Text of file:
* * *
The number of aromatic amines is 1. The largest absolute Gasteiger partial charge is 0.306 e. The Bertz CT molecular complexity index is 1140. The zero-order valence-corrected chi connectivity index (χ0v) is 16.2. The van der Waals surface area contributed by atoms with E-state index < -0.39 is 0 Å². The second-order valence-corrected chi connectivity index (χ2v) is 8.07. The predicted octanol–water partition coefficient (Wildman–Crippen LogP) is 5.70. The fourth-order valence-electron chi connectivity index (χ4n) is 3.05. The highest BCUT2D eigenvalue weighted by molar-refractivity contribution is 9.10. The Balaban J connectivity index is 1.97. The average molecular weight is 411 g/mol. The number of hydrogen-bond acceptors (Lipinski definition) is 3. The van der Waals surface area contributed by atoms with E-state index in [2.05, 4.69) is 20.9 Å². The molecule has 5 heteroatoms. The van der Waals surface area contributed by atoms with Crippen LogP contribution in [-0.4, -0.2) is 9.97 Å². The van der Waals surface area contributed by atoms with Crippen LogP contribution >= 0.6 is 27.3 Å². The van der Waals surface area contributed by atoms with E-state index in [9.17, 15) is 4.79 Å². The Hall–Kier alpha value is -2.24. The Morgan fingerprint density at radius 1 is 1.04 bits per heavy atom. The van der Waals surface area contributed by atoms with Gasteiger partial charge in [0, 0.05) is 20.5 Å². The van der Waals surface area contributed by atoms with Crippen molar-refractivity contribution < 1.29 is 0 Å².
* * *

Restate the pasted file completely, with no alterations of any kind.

The number of aromatic amines is 1. The largest absolute Gasteiger partial charge is 0.306 e. The Bertz CT molecular complexity index is 1140. The zero-order valence-corrected chi connectivity index (χ0v) is 16.2. The van der Waals surface area contributed by atoms with E-state index < -0.39 is 0 Å². The second-order valence-corrected chi connectivity index (χ2v) is 8.07. The predicted octanol–water partition coefficient (Wildman–Crippen LogP) is 5.70. The fourth-order valence-electron chi connectivity index (χ4n) is 3.05. The highest BCUT2D eigenvalue weighted by molar-refractivity contribution is 9.10. The Balaban J connectivity index is 1.97. The average molecular weight is 411 g/mol. The number of hydrogen-bond acceptors (Lipinski definition) is 3. The van der Waals surface area contributed by atoms with E-state index in [2.05, 4.69) is 20.9 Å². The molecule has 5 heteroatoms. The van der Waals surface area contributed by atoms with Crippen LogP contribution in [-0.4, -0.2) is 9.97 Å². The van der Waals surface area contributed by atoms with Crippen LogP contribution >= 0.6 is 27.3 Å². The van der Waals surface area contributed by atoms with E-state index in [9.17, 15) is 4.79 Å². The Hall–Kier alpha value is -2.24. The Morgan fingerprint density at radius 1 is 1.04 bits per heavy atom. The van der Waals surface area contributed by atoms with Gasteiger partial charge in [0, 0.05) is 20.5 Å². The van der Waals surface area contributed by atoms with Crippen molar-refractivity contribution < 1.29 is 0 Å².